From: Meredith Gore [mailto:firstname.lastname@example.org]
Sent: Monday, January 18, 2016 9:34 AM
To: Michael Mascia <email@example.com>; Long, Barney <Barney.Long@WWFUS.ORG>; Jessica Kahler <firstname.lastname@example.org>; Kramer, Daniel <email@example.com>; Robert A. Montgomery <firstname.lastname@example.org>; Puja Batra <email@example.com>; Linda Kalof <firstname.lastname@example.org>; Hadas Kushnir <email@example.com>; Axelrod, Mark <firstname.lastname@example.org>; International Green Criminology Working Group <GREENCRIMINOLOGY@JISCMAIL.AC.UK>
Subject: PhD in conservation and livelihood impacts of wildlife captive breeding for trade / wildlife farming at Lancaster Unviersity
Please distribute to your networks.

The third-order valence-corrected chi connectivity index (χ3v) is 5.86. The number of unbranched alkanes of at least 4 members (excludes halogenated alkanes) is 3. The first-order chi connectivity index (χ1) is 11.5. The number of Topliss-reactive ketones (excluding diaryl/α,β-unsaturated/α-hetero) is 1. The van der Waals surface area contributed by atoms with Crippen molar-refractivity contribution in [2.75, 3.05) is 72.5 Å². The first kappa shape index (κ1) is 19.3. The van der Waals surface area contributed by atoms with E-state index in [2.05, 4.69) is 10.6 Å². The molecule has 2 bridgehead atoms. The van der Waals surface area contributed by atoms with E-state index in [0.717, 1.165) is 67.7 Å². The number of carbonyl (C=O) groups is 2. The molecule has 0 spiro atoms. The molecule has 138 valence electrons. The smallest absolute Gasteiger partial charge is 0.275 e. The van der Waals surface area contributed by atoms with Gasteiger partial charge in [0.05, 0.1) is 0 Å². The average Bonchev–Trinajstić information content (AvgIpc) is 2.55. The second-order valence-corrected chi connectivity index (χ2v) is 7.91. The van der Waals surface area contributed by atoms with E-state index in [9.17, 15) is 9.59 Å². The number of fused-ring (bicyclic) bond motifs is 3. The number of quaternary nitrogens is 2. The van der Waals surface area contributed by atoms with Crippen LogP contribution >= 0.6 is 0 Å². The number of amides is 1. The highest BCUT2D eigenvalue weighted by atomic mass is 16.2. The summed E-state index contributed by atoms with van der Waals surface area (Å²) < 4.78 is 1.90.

Illegal wildlife trade remains a leading threat to global biodiversity.
The contemporary "poaching crisis" that faces species such as elephants, tigers and rhinos has spurred renewed debate over the most effective and appropriate policy responses. Wildlife farming (also known as captive breeding, ranching, cultivation, aquaculture) is one proposed strategy through which to reduce pressures on wild populations, while continuing to satisfy consumer demand with legal, sustainably farmed alternatives.
However, wildlife farming has been subject to little scrutiny, and experiences to date seem to have yielded mixed conservation and livelihood outcomes. Related debates are increasingly contentious, and are at the forefront of global fora, including the Convention on International Trade of Endangered Species
(CITES) that governs international wildlife trade.
To enable more evidence-based decision-making, this research will explore the impacts of wildlife farming on (a) biodiversity conservation, particularly harvesting of targeted wild populations, (b) other species (e.g., feedstock), (c) broader habitats (e.g., rangelands for farmed taxa), and (d) local community livelihoods and rights.